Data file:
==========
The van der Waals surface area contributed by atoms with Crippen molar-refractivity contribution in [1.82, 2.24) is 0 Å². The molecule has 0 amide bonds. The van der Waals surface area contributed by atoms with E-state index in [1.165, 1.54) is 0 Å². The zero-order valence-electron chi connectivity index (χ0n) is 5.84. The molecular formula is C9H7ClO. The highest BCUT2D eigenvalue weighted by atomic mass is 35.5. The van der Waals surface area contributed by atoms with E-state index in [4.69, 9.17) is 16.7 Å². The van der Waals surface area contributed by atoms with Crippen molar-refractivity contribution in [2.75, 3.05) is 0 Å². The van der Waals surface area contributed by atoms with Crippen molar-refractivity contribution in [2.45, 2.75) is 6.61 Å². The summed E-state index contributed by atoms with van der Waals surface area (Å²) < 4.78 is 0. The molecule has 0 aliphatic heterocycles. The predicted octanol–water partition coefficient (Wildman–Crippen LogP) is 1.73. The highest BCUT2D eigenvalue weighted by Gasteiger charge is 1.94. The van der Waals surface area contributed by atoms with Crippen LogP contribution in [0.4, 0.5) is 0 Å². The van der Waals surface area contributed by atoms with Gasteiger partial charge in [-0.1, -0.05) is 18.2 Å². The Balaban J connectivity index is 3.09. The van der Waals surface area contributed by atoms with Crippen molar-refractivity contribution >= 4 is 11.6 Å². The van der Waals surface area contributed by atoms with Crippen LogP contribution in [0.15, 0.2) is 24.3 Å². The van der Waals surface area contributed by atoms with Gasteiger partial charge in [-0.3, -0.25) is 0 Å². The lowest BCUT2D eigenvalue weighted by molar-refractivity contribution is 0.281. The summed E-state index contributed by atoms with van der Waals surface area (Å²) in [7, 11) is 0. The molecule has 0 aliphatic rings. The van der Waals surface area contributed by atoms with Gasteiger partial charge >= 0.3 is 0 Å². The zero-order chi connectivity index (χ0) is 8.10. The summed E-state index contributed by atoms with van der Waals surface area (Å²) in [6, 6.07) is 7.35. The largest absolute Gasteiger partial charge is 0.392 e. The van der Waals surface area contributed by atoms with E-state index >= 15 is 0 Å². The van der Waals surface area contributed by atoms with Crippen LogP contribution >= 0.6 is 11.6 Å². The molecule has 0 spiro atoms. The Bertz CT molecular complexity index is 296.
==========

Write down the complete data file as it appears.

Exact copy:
The van der Waals surface area contributed by atoms with Crippen molar-refractivity contribution in [1.82, 2.24) is 0 Å². The molecule has 0 amide bonds. The van der Waals surface area contributed by atoms with E-state index in [1.165, 1.54) is 0 Å². The zero-order valence-electron chi connectivity index (χ0n) is 5.84. The molecular formula is C9H7ClO. The highest BCUT2D eigenvalue weighted by atomic mass is 35.5. The van der Waals surface area contributed by atoms with E-state index in [4.69, 9.17) is 16.7 Å². The van der Waals surface area contributed by atoms with Crippen molar-refractivity contribution in [2.75, 3.05) is 0 Å². The van der Waals surface area contributed by atoms with Crippen molar-refractivity contribution in [2.45, 2.75) is 6.61 Å². The summed E-state index contributed by atoms with van der Waals surface area (Å²) < 4.78 is 0. The molecule has 0 aliphatic heterocycles. The predicted octanol–water partition coefficient (Wildman–Crippen LogP) is 1.73. The highest BCUT2D eigenvalue weighted by Gasteiger charge is 1.94. The van der Waals surface area contributed by atoms with Crippen LogP contribution in [0.4, 0.5) is 0 Å². The van der Waals surface area contributed by atoms with Gasteiger partial charge in [-0.1, -0.05) is 18.2 Å². The Balaban J connectivity index is 3.09. The van der Waals surface area contributed by atoms with Crippen molar-refractivity contribution >= 4 is 11.6 Å². The van der Waals surface area contributed by atoms with Crippen LogP contribution in [0.15, 0.2) is 24.3 Å². The van der Waals surface area contributed by atoms with Gasteiger partial charge in [-0.3, -0.25) is 0 Å². The lowest BCUT2D eigenvalue weighted by molar-refractivity contribution is 0.281. The summed E-state index contributed by atoms with van der Waals surface area (Å²) in [7, 11) is 0. The molecule has 0 aliphatic rings. The van der Waals surface area contributed by atoms with Gasteiger partial charge >= 0.3 is 0 Å². The zero-order chi connectivity index (χ0) is 8.10. The summed E-state index contributed by atoms with van der Waals surface area (Å²) in [6, 6.07) is 7.35. The largest absolute Gasteiger partial charge is 0.392 e. The van der Waals surface area contributed by atoms with E-state index >= 15 is 0 Å². The van der Waals surface area contributed by atoms with Crippen LogP contribution >= 0.6 is 11.6 Å². The molecule has 0 spiro atoms. The Bertz CT molecular complexity index is 296.